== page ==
Ana Karina Araque, Imagine Experiences
"All [Viator] seems to be doing is pushing operators with not much budget more toward Google and giving them more power to charge what they want."
Quote from Ana Karina Araque, co-founder of Imagine Experiences, in an article on PhocusWire this week on Viator's new commission structure.
Each Friday, PhocusWire dissects and debates an industry trend or new development covered by PhocusWire that week.
Distribution in tours and activities, some might suggest, is in a bit of a transition phase.
Others also might propose that it's actually bit of a mess.
But it only mirrors what happened in hotel distribution online and, to a lesser extent, air ticket bookings some years ago.
Powerful online travel agencies often have the inventory and the capability to do what they want when it comes to commissions (as they did in hotels), knowing that they act as the helpful conduit or marketplace between shoppers and the providers of activities.
It's what's known as evolution, for better or worse.
Viator's recent changes will be inevitably be debated in activity operator forums and on LinkedIn posts over the weeks and months ahead - that's the nature of change, whether it's considered unfair or not.
The reality, however, is that operators will figure out new strategies (they have to, there's no other path other than the status quo) for their distribution strategy that do eventually push them more toward Google and other players.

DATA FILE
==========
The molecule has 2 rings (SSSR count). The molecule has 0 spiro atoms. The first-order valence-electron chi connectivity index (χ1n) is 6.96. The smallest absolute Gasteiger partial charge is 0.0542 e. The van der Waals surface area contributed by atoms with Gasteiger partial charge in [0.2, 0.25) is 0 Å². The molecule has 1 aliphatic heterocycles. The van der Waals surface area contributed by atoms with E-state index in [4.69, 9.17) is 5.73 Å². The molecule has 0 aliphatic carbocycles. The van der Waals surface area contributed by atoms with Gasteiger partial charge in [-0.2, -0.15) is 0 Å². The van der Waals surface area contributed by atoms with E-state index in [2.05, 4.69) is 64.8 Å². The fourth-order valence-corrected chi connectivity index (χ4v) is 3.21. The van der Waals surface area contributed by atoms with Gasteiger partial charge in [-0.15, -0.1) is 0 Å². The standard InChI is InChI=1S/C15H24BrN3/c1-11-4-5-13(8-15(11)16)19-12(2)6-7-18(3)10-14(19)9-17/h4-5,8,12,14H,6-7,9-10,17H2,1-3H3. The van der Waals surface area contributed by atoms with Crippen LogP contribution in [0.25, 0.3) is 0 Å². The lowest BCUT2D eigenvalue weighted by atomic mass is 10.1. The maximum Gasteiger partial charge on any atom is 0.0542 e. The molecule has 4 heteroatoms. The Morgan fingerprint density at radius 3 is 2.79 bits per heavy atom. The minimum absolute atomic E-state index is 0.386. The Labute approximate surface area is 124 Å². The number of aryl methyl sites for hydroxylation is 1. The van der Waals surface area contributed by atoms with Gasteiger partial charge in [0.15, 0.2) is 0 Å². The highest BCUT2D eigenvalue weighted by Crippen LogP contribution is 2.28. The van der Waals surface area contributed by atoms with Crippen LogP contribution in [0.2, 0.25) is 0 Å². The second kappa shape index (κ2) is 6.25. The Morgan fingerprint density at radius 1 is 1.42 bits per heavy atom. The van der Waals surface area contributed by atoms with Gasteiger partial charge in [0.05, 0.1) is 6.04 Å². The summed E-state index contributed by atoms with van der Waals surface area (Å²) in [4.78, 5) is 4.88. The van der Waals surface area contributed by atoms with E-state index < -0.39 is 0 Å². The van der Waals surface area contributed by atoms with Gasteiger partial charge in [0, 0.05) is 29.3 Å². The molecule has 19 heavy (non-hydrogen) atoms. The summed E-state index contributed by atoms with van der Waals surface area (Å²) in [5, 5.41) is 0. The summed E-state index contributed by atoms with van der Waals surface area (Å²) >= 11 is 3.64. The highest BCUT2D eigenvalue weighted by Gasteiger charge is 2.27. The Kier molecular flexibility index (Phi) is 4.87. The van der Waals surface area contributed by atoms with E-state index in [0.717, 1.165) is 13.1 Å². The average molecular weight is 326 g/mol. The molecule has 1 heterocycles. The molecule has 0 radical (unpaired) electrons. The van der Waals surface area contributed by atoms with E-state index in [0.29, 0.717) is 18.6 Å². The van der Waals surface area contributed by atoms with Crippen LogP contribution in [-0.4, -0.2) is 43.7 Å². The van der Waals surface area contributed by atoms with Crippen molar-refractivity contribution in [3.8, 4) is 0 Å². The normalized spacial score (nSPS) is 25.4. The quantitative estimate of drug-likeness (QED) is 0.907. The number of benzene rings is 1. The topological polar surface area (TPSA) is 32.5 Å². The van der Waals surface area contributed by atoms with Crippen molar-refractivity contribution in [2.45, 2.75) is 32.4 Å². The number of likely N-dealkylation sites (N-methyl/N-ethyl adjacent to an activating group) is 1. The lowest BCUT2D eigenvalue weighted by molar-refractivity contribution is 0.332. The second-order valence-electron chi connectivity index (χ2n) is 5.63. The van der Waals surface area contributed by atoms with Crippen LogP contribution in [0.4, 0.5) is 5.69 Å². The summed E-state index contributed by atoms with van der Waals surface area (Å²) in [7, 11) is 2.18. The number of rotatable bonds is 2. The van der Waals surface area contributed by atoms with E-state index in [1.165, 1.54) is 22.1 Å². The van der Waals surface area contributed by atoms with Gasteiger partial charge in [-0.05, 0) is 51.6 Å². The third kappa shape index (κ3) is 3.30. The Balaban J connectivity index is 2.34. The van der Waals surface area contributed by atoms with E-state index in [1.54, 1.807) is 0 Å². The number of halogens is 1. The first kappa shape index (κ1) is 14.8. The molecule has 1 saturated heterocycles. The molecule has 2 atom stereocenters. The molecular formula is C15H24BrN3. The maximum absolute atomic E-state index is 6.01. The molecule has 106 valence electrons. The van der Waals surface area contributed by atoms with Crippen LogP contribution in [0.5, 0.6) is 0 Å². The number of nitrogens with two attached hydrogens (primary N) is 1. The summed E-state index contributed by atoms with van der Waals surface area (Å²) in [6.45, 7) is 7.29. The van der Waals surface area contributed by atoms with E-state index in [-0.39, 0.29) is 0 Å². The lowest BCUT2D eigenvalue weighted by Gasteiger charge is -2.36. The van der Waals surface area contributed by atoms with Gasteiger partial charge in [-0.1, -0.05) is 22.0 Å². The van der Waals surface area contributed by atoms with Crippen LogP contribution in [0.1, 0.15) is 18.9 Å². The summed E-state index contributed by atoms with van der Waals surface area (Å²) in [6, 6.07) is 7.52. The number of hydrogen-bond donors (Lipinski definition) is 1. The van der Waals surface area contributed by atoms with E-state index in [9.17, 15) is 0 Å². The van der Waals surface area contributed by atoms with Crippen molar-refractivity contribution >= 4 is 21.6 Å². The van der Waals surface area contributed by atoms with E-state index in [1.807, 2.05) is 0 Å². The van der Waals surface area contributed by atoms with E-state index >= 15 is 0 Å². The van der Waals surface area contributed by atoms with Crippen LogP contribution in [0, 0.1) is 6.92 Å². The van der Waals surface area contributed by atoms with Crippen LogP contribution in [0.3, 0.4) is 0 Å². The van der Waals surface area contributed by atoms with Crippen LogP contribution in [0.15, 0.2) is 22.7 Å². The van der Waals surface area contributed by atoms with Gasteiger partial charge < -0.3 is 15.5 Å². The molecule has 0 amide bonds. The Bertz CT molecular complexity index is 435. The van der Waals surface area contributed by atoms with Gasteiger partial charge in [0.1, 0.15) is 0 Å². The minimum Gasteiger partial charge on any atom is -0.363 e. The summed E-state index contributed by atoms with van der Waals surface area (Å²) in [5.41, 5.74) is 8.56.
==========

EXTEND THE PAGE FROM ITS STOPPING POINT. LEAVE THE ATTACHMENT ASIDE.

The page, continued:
But the market will eventually settle down and the next development will follow in the coming months or years.
This is not to say that Viator's move (it would obviously not have done this if it thought it would eventually lose out financially or strategically) is a storm in a teacup, as the saying goes, but it is a fairly routine development in the maturing of a sector.
The tours, activities and experiences sector still lags way behind the likes of hotels and air when it comes to digitalization of product and some form of normalization around distribution.
Many will consider that the hand-wringing is warranted and intermediaries should be punished for, well, punishing their suppliers of inventory.
Some would also argue that it would be worth taking a step back, at least momentarily, to consider that such growing pains are part of the process of getting a sector up to speed.
Capitalism and its overarching principle of competition means that companies will do whatever they like to position themselves in a way that serves their needs. Altriusm and fairness rarely exist in business.
The sooner the sector realizes this, the quicker it can move on and find new opportunities.
PhocusWire's editorials examine a trend or development highlighted in an article during the week.